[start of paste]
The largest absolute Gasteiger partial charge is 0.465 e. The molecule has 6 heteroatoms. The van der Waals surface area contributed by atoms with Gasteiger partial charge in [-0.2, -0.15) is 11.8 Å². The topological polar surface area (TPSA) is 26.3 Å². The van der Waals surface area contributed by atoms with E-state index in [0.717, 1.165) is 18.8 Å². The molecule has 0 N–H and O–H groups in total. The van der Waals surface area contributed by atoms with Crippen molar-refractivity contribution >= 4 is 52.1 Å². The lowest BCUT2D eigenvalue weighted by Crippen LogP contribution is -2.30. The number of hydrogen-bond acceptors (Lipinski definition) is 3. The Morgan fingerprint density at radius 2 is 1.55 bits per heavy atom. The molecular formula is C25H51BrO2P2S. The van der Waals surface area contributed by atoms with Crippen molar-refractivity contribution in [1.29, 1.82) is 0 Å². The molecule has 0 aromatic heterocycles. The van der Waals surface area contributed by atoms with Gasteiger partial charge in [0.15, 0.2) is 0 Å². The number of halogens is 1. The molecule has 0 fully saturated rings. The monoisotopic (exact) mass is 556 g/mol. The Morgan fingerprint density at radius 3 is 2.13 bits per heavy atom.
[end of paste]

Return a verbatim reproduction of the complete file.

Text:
The largest absolute Gasteiger partial charge is 0.465 e. The molecule has 6 heteroatoms. The van der Waals surface area contributed by atoms with Gasteiger partial charge in [-0.2, -0.15) is 11.8 Å². The topological polar surface area (TPSA) is 26.3 Å². The van der Waals surface area contributed by atoms with E-state index in [0.717, 1.165) is 18.8 Å². The molecule has 0 N–H and O–H groups in total. The van der Waals surface area contributed by atoms with Crippen molar-refractivity contribution >= 4 is 52.1 Å². The lowest BCUT2D eigenvalue weighted by Crippen LogP contribution is -2.30. The number of hydrogen-bond acceptors (Lipinski definition) is 3. The Morgan fingerprint density at radius 2 is 1.55 bits per heavy atom. The molecular formula is C25H51BrO2P2S. The van der Waals surface area contributed by atoms with Crippen molar-refractivity contribution in [1.29, 1.82) is 0 Å². The molecule has 0 aromatic heterocycles. The van der Waals surface area contributed by atoms with Gasteiger partial charge in [0.15, 0.2) is 0 Å². The number of halogens is 1. The molecule has 0 fully saturated rings. The monoisotopic (exact) mass is 556 g/mol. The Morgan fingerprint density at radius 3 is 2.13 bits per heavy atom.